So that’s part of what shaped me and makes me who I am. And some of my L.A. story. You can take the boy out of L.A., but you can’t take L.A. out of the boy. Oh, and here’s an L.A. story for you (a true one): I’m one of the few people to pull a gun on the LAPD and live to tell about. But that’s for another time. Or you can see the story on my website at:

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So, thank you all. Hope you had a great Thanksgiving and will have a good rest of the weekend!

*** *** ***

Down and Out Books is putting a whole bunch of great books on sale for 99¢ for the next two weeks, including Coast to Coast: Murder from Sea to Shining Sea, with mystery stories from such luminaries as 4 Time Edgar Winner and Co-Creator of “Columbo,” William Link • Mystery Writers of America Grand Master Bill Pronzini • Scribner Crime Novel Winner William G. Tapply • Shamus Winner Paul D. Marks • EQMM Readers Award Winner Bob Levinson • Al Blanchard Award Winner James Shannon • Derringer Award Winner Stephen D. Rogers • Sherlock Holmes Bowl Winner Andrew McAleer and other poisoned-pen professionals like Judy Travis Copek • Sheila Lowe • Gayle Bartos-Pool • Thomas Donahue
Click here to go to the Down & Out Amazon sale:

And my new noir-thriller Vortex is also on sale in e-form for 99¢.

“…a nonstop staccato action noir… Vortex lives up to its name, quickly creating a maelstrom of action and purpose to draw readers into a whirlpool of intrigue and mystery… but be forewarned: once picked up, it's nearly impossible to put down before the end.”
—D. Donovan, Senior Reviewer, Midwest Book Review

And now for the usual BSP stuff:

Click here to subscribe to my Newsletter: Subscribe to my Newsletter
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And check out my updated website

Monday, November 23, 2015

No Exit

Settings play a key role in mysteries. Where do your mysteries tend to be set and why?

- from Susan

My stories are usually set in places I like, places I know well enough that I can let my eyes go out of focus sitting in front of my computer and step into the scene with all five senses. In some cases, the specific scene I’m writing is set in a place I’ve invented, but even then the fictional setting is likely an amalgam of real rooms, houses, streets, towns, parks, restaurants, offices, or cars I’ve been in.  Santa Fe, New England, Manhattan, San Francisco, Palo Alto – Dani O’Rourke tends to show up in a lot of the same places I do.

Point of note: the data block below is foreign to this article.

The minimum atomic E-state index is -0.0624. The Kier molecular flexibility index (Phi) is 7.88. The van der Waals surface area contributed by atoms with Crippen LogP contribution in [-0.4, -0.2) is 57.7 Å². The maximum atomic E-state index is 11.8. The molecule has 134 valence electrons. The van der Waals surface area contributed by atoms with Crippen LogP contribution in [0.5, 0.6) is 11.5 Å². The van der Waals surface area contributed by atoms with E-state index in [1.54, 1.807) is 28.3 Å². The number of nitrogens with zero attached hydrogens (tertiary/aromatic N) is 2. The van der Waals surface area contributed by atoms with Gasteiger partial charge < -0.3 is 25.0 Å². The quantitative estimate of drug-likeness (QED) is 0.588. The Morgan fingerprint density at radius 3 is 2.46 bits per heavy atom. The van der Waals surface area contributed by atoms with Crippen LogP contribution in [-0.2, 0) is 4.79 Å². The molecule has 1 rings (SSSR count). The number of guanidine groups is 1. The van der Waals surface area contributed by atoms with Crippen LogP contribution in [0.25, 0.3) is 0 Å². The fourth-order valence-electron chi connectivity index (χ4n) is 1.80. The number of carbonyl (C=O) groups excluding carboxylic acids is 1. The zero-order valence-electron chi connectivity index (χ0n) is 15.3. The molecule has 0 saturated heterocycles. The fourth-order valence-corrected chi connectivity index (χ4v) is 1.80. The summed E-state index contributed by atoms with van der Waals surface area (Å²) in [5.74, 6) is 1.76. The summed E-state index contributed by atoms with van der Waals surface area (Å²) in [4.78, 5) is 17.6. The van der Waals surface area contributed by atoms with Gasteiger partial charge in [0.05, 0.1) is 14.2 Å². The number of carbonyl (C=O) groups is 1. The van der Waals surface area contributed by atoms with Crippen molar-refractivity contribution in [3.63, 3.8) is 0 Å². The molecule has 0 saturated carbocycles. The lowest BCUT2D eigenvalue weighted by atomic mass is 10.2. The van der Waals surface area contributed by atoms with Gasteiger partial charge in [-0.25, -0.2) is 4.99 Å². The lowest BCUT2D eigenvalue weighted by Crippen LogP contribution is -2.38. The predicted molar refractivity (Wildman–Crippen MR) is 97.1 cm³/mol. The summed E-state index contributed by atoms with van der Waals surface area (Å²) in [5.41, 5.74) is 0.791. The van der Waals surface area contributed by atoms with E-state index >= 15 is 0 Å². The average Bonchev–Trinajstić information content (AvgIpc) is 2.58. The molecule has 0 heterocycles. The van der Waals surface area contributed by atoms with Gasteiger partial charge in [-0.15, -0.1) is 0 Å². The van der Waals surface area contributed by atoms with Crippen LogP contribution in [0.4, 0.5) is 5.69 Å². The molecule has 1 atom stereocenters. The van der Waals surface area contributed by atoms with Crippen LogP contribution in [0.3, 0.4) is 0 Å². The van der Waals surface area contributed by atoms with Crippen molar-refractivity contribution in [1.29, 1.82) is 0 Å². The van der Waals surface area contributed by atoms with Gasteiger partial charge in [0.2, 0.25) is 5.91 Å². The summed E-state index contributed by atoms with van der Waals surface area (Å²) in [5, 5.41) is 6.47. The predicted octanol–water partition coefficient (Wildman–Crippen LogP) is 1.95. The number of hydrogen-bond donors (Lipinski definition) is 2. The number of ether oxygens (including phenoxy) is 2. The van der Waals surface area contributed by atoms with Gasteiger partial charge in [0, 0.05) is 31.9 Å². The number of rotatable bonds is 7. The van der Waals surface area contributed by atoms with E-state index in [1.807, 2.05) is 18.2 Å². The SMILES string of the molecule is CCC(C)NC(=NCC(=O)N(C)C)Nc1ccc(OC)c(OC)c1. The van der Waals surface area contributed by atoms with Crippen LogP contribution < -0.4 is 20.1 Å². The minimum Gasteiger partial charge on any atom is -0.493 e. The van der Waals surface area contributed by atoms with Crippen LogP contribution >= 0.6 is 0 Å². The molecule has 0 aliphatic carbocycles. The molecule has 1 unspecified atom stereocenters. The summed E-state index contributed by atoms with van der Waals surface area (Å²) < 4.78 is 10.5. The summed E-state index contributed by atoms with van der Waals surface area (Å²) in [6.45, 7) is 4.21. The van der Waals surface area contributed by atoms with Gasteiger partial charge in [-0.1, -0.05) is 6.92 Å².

Because the setting can play such a large part in the reader’s emotional response to what’s on the page, I (like every other writer) pay attention to what surrounds the action and the dialogue.  It’s not rocket science. You can do it too.

Match the emotion in the space that can carry off the scene:

Room with closed door and smell of smoke
Room with smell of turkey, sound of chat
Room with a gun visible on mantelpiece
Room with a crackling fire in fireplace
Room with framed “No Exit” sign
Room with no light and no heat

See? Of course, if it were that easy, we’d all be Macavity, Edgar, Agatha, etc. award-winners (as many of my Mind colleagues are). I hope you’re already fans of their exciting and decidedly moody writing. But my point, however simplistically expressed, is that setting matters as much as dialogue, action, plot.

In Mixed Up with Murder (February 2 – please look for it!) I chose a New England college town in late May. Flowers, green grass, high spirits, a sense of optimism. Perfect place for someone to drown on a golf course the day he’s supposed to tell Dani what’s bothering him about a big gift to the college. The serene overall setting provides contrast to the bad things that darken the campus mood. The golf course late at night, the empty classroom building after closing, the claustrophobic little room Dani finds herself in at one point in the narrative were all chosen to help create the sensations I want readers to feel as they get caught up in Dani’s scary encounters so far from home.